I’m back from Costume College! It was such a blast, and I’m somewhat sad to be back as I had a blast with all the friends I had not seen in a while but so overflowing with sewing inspiration from all decades and centuries. What to sew next- an 18th century ensemble, a Regency ensemble, something 1890s… there’s just too many fun periods to play dress up! Actually, I’m toying with going a bit earlier with patterns, too, but that’s a different story.
THANK YOU to the attendees who attended my class on Sunday! I was a bit nervous, but you all were so wonderful that I had a blast teaching and meeting some blog followers in person. I will be posting some of the images from the class here on the blog, so stay tuned! Another highlight for me was seeing a lovely gal in the 1930s Beach Pajamas! It was the first time I had seen anyone wearing something made from the patterns in person, and I ran all across the hotel lobby full of excitement!
This is the dress I wore to the Saturday night Gala. I call it my “Carole Lombard” dress (see inspiration photo here), or “Super Satin” (name courtesy of a friend). This dress was actually whipped up in 4 or 5 days of sewing, but I am SO thrilled with it!
The pattern I used for this dress was Eva Dress 744, her multi-sized 1930s dinner dress pattern. It was a great pattern to use and I especially love the cut of the skirt. I did make a few changes just based on personal preference. Most notably I added 6 inches of length to the cape, cut the back skirt gore twice as wide as the original to have more “swoop” at the back, and added about an inch to the length of the top bodice between the bound buttonhole type facing that the cape passes through and the top, but did not add it to the lining (so that the top piece had more fabric gather above where the cape inserted, then tacked down a “tuck” to just add to the drapey effect). Also, in lieu of making the cape detachable I decided to just go ahead and attach it and stitch closed the slit through which the cape passes. I also cut the cape on the cross grain of my 60″ wide fabric so I could not have a seam up the back (which meant I had to piece the lining, but no biggie).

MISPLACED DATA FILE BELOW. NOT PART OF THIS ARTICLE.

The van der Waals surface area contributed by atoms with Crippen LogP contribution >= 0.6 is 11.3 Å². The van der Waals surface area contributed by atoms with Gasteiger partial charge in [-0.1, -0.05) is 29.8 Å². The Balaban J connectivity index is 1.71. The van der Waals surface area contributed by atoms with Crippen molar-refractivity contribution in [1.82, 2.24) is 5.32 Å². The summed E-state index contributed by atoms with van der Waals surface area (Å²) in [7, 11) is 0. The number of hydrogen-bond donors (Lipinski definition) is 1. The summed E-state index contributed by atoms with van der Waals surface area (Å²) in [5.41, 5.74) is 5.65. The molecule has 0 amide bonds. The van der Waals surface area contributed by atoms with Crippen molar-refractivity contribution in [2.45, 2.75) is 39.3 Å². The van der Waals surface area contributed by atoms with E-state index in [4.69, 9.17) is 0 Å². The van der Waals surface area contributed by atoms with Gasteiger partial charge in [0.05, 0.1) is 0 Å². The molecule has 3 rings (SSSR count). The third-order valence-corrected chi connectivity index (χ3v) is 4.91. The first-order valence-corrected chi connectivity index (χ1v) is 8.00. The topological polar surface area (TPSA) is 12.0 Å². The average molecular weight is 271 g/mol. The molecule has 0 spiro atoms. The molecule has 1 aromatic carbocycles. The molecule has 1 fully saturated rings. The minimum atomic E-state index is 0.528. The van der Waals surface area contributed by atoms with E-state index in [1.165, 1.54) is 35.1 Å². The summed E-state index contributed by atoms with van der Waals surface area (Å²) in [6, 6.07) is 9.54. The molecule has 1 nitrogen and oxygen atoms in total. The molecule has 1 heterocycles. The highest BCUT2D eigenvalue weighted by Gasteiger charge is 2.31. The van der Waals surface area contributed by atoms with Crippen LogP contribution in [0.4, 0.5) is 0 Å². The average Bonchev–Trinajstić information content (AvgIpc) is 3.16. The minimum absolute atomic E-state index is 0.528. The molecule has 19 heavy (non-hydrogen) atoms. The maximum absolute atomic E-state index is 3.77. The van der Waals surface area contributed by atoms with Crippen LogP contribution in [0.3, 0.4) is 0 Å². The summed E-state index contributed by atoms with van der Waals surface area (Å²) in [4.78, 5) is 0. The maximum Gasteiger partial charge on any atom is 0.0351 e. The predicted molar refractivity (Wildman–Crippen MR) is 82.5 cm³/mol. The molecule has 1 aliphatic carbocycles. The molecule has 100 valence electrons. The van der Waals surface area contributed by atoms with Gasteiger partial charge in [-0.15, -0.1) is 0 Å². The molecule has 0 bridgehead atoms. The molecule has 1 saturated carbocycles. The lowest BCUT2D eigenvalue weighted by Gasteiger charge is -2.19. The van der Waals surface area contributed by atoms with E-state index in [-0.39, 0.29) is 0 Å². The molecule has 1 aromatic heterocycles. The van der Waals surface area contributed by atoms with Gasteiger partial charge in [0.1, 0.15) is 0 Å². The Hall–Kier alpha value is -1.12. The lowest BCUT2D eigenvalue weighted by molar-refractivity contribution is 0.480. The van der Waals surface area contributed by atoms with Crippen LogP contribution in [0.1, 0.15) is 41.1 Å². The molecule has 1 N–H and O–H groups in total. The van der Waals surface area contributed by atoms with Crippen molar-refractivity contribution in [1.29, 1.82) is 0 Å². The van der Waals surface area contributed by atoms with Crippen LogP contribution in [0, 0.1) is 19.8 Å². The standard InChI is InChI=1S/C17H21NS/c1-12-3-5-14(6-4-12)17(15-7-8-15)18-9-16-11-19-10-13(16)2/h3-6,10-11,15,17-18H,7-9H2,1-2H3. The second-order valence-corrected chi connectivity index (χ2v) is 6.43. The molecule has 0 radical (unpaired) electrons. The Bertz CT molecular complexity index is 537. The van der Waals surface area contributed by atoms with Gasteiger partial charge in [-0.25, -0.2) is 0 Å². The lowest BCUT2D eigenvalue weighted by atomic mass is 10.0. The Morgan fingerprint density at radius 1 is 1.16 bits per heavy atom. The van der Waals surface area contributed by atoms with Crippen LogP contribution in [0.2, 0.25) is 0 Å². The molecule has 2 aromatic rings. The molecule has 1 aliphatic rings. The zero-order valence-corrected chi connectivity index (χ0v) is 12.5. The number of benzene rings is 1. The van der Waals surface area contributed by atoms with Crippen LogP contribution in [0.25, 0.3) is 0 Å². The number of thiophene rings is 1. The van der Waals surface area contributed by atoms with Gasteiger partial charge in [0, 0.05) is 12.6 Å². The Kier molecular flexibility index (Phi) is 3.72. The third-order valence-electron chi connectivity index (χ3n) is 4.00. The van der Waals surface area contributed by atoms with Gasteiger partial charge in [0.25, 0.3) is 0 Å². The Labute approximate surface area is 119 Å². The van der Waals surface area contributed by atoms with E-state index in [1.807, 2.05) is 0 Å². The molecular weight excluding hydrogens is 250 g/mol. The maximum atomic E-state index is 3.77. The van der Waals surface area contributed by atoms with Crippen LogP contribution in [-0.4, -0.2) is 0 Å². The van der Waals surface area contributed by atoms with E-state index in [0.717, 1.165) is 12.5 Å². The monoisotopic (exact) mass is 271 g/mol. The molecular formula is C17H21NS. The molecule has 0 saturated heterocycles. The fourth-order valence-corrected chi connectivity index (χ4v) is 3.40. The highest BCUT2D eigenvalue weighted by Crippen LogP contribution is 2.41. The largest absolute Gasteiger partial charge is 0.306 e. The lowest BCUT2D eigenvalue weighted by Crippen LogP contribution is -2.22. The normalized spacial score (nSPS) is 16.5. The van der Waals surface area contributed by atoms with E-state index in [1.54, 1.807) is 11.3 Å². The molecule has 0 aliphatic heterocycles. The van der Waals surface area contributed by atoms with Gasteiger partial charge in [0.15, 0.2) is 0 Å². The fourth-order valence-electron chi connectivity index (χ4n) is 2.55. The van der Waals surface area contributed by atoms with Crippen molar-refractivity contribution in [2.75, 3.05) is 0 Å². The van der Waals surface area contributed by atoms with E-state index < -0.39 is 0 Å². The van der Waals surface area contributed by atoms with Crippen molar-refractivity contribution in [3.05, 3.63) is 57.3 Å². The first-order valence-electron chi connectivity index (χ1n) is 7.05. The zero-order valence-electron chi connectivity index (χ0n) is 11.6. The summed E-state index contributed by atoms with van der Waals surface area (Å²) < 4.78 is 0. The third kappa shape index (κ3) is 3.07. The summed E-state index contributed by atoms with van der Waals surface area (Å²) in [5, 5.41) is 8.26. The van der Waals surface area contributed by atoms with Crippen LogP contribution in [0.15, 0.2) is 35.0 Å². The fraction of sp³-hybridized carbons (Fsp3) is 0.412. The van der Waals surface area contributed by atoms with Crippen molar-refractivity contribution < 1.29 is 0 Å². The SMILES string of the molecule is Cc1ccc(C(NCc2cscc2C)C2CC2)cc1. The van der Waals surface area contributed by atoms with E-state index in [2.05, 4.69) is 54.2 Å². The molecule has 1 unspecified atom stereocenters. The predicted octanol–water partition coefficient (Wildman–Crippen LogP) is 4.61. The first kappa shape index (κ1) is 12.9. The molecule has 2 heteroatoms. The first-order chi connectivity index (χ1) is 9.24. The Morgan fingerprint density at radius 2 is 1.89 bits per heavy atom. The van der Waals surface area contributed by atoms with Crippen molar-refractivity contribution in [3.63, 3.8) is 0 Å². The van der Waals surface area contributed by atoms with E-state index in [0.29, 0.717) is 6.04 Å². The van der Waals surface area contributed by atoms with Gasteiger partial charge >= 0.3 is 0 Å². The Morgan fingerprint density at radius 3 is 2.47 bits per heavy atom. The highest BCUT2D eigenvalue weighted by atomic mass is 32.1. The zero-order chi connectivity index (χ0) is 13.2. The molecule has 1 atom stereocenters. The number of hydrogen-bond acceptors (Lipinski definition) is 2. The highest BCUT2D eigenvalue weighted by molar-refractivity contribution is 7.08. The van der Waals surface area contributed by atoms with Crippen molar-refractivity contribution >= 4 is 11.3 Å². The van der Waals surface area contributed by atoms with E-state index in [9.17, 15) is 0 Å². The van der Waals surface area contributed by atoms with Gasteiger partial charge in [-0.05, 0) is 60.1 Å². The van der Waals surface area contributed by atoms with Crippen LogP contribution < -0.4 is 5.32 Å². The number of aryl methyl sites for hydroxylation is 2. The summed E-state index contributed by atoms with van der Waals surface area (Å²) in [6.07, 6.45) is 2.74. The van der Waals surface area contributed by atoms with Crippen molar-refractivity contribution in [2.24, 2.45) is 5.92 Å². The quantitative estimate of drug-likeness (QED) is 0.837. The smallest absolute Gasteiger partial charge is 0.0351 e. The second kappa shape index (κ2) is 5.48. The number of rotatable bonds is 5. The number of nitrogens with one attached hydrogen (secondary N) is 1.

All in all this pattern was MUCH easier to make than I had anticipated. The hardest part for me was inserting an invisible zipper at the side seam (hi, bias satin + zipper. Ouch! What was I thinking? It originally called for snap closures, but I wanted the smooth line), and the newest thing I had learned was zig zagging clear elastic at the back bodice to help it stay “put”. I am glad I had thought of putting thread basting down the center front of the skirt and the bodice, as it helped me with fitting to make sure the skirt was hanging correctly. I am totally in love with the skirt of this pattern and can see myself adding it to various bodices for different evening gowns.
I used a great heavy gold rayon satin I purchased in the LA garment district for the body of the gown and cape. The bodice and cape are lined in nude silk charmeuse. Let me tell you, I was iffy about using my nice fabric to line this in because I was hording it, but oh my gosh, the silk charmeuse on my shoulders and arms felt SO nice that I’m glad I used it!
I love these close up photos of the various little details of the gown. The belt buckle was from the LA garment district as well (hello, only $3!). The cute authentic 1930s purse was purchased from a friend (Tottie on Etsy). The bracelets were stacked, and they are both vintage as well.
SO many thanks to the very talented photographer, Gar Travis, who was generous to be the photographer of these images (excluding the top one) and let me post them here on my blog. He does amazing work! Make sure to check out his website http://www.garphoto.com/, where he posts more of his beautiful photographs from events.